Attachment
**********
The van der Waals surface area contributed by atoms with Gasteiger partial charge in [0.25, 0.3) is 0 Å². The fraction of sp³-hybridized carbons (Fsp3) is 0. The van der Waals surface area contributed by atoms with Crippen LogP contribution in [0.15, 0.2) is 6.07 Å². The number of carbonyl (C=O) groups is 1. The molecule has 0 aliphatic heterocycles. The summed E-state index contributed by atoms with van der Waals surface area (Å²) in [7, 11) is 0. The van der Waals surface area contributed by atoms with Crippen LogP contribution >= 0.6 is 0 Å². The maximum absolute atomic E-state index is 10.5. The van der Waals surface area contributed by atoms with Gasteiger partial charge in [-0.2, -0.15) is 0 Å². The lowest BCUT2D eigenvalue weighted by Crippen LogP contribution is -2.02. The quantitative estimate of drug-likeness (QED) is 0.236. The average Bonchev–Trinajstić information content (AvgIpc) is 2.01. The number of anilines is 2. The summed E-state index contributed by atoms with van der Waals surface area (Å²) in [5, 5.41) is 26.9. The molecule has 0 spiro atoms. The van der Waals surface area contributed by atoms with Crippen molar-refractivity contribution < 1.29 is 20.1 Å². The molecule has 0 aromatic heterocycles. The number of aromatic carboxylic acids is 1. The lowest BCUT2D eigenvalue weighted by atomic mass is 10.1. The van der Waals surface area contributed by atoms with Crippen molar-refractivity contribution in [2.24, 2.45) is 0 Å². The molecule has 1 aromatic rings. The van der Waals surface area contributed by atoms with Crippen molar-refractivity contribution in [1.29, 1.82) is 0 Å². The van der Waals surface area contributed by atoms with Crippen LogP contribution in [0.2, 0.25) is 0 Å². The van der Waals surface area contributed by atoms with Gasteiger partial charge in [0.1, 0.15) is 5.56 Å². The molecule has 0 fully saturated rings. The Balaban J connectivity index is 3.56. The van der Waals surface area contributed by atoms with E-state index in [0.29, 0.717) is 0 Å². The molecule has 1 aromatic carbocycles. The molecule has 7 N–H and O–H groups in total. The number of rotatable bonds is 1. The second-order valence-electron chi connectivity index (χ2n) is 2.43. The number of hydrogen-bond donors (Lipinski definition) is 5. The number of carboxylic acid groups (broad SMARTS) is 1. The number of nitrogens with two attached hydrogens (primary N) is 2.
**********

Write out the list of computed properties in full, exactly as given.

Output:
The van der Waals surface area contributed by atoms with Gasteiger partial charge in [0.25, 0.3) is 0 Å². The fraction of sp³-hybridized carbons (Fsp3) is 0. The van der Waals surface area contributed by atoms with Crippen LogP contribution in [0.15, 0.2) is 6.07 Å². The number of carbonyl (C=O) groups is 1. The molecule has 0 aliphatic heterocycles. The summed E-state index contributed by atoms with van der Waals surface area (Å²) in [7, 11) is 0. The van der Waals surface area contributed by atoms with Crippen LogP contribution >= 0.6 is 0 Å². The maximum absolute atomic E-state index is 10.5. The van der Waals surface area contributed by atoms with Gasteiger partial charge in [-0.2, -0.15) is 0 Å². The lowest BCUT2D eigenvalue weighted by Crippen LogP contribution is -2.02. The quantitative estimate of drug-likeness (QED) is 0.236. The average Bonchev–Trinajstić information content (AvgIpc) is 2.01. The number of anilines is 2. The summed E-state index contributed by atoms with van der Waals surface area (Å²) in [5, 5.41) is 26.9. The molecule has 0 spiro atoms. The van der Waals surface area contributed by atoms with Crippen molar-refractivity contribution < 1.29 is 20.1 Å². The molecule has 0 aromatic heterocycles. The number of aromatic carboxylic acids is 1. The lowest BCUT2D eigenvalue weighted by atomic mass is 10.1. The van der Waals surface area contributed by atoms with Crippen molar-refractivity contribution in [2.24, 2.45) is 0 Å². The molecule has 1 aromatic rings. The van der Waals surface area contributed by atoms with Crippen molar-refractivity contribution in [1.29, 1.82) is 0 Å². The van der Waals surface area contributed by atoms with Crippen LogP contribution in [0.2, 0.25) is 0 Å². The van der Waals surface area contributed by atoms with Gasteiger partial charge in [0.1, 0.15) is 5.56 Å². The molecule has 0 fully saturated rings. The Balaban J connectivity index is 3.56. The van der Waals surface area contributed by atoms with E-state index in [0.29, 0.717) is 0 Å². The molecule has 1 aromatic carbocycles. The molecule has 7 N–H and O–H groups in total. The number of rotatable bonds is 1. The second-order valence-electron chi connectivity index (χ2n) is 2.43. The number of hydrogen-bond donors (Lipinski definition) is 5. The number of carboxylic acid groups (broad SMARTS) is 1. The number of nitrogens with two attached hydrogens (primary N) is 2.